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Taking into consideration customer and partner requests, Microsoft will sell Windows XP for another 5 months

In a recent press release Microsoft announced it will extend sales of its Windows XP operating system to OEMs and retail channels for five months over the initial end date, through June 30, 2008. The move comes after a great amount of feedback from customers and partners regarding the original end-of-sale date of January 31, 2008.

Mike Nash, the corporate vice president of Windows Product Management, stated, "While we’ve been pleased with the positive response we’ve seen and heard from customers using Windows Vista, there are some customers who need a little more time to make the switch to Windows Vista."

Nash went on to say that Microsoft's original policy of a four-year availability of operating systems to OEM and retail channels had been established in 2002. However, due to the delays in the launch of Windows Vista, Microsoft felt that offering Windows XP for sale for an additional five months would make more sense.

When asked about what Microsoft was hearing in terms of feedback from customers regarding Windows Vista Nash stated, "With more than 60 million licenses sold as of this summer, Windows Vista is on track to be the fastest-selling operating system in Microsoft’s history."

Microsoft's Nash feels that the strong sales thus far are due to the doubling of sales of pre-built desktop and laptop computers bundled with Windows Vista as the primary OS. However, recently Microsoft also decided to offer OEMs theoption to let customers downgrade from Windows Vista to Windows XP.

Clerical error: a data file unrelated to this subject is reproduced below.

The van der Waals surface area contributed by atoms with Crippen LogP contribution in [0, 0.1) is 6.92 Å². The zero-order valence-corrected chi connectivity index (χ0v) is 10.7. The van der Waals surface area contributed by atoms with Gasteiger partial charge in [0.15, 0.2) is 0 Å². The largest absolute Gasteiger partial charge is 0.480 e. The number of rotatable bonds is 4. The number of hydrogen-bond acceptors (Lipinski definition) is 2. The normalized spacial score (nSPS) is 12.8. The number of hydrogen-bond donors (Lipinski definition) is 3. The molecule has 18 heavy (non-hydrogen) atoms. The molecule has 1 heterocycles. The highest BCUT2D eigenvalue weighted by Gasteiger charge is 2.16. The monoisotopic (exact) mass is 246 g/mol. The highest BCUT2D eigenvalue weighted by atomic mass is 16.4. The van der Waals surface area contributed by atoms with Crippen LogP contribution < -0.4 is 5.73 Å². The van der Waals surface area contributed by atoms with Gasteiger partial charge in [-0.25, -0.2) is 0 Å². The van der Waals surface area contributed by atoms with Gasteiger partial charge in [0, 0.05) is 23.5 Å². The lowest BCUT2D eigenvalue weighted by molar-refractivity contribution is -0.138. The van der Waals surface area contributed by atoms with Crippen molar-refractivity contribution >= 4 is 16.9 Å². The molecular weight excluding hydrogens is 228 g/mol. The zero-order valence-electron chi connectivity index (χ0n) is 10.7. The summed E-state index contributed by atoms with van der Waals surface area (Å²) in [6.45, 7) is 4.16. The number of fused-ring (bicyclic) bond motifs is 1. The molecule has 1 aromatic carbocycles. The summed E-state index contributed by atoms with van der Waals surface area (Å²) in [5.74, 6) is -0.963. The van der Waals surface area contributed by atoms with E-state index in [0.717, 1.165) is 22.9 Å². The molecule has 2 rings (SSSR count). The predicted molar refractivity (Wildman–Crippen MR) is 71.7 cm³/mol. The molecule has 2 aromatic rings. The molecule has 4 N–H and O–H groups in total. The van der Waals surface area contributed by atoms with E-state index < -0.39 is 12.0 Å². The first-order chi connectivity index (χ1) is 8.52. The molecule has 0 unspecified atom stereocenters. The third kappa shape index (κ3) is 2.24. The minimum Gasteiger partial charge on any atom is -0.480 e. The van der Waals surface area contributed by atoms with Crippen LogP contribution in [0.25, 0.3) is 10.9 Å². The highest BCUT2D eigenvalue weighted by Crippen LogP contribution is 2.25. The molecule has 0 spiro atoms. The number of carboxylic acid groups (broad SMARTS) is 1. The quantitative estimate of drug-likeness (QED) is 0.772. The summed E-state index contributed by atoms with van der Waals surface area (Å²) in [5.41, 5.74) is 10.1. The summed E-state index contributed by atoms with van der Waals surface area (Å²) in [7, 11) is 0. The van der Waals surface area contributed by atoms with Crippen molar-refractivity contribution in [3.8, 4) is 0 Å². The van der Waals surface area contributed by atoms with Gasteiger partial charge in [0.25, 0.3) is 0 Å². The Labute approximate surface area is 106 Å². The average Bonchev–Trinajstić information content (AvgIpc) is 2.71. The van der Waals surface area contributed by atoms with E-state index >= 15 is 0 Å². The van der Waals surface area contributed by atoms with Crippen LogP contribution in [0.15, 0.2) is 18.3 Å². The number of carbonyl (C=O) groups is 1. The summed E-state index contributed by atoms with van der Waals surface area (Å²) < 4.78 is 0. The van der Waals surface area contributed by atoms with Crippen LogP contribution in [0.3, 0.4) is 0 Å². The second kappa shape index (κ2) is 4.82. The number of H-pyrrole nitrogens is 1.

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Maybe They Should...
By Quiescent on 9/28/2007 2:37:18 PM , Rating: 3
Be selling Windows XP 64bit instead. There is hardly anymore 32bit processors that are selling anymore except perhaps celeron. 64bit is pretty normal for us now. This would help force companies to make drivers for things that are STILL not supported for Windows XP 64bit.

Basically, a lot of things that actually read what OS I have says I have Windows Server 2003, which is what XP 64bit is actually built on. So perhaps that might be something key in making drivers.

I was actually given this really generic webcam from my parents and the drivers didn't work for XP 64bit. It was so generic of a brand that I can't even recall the name of it. So I had them returned. It's pretty pathetic that there is still a lot of devices out there not supported for XP 64bit. Even though I do not like Lexmark printers, I was pretty shocked that no Lexmark printers had any support for XP 64bit.

RE: Maybe They Should...
By The0ne on 9/28/2007 2:43:28 PM , Rating: 2
64bit is gaining ground, as it should. Companies are just slow to embrace it at the moment. And And sadly to say, some companies are just damn lazy to develop drivers for their product. Granted it does take a lot of resources for some companies to develop many different drivers. But for generic USB...why not? :o

I'm hoping the 64bit driver and their stability will improve once companies are committed the shift. Due to many 32bit users still, it's not a good decision to leave the market (which is stable) and enter a infant one.

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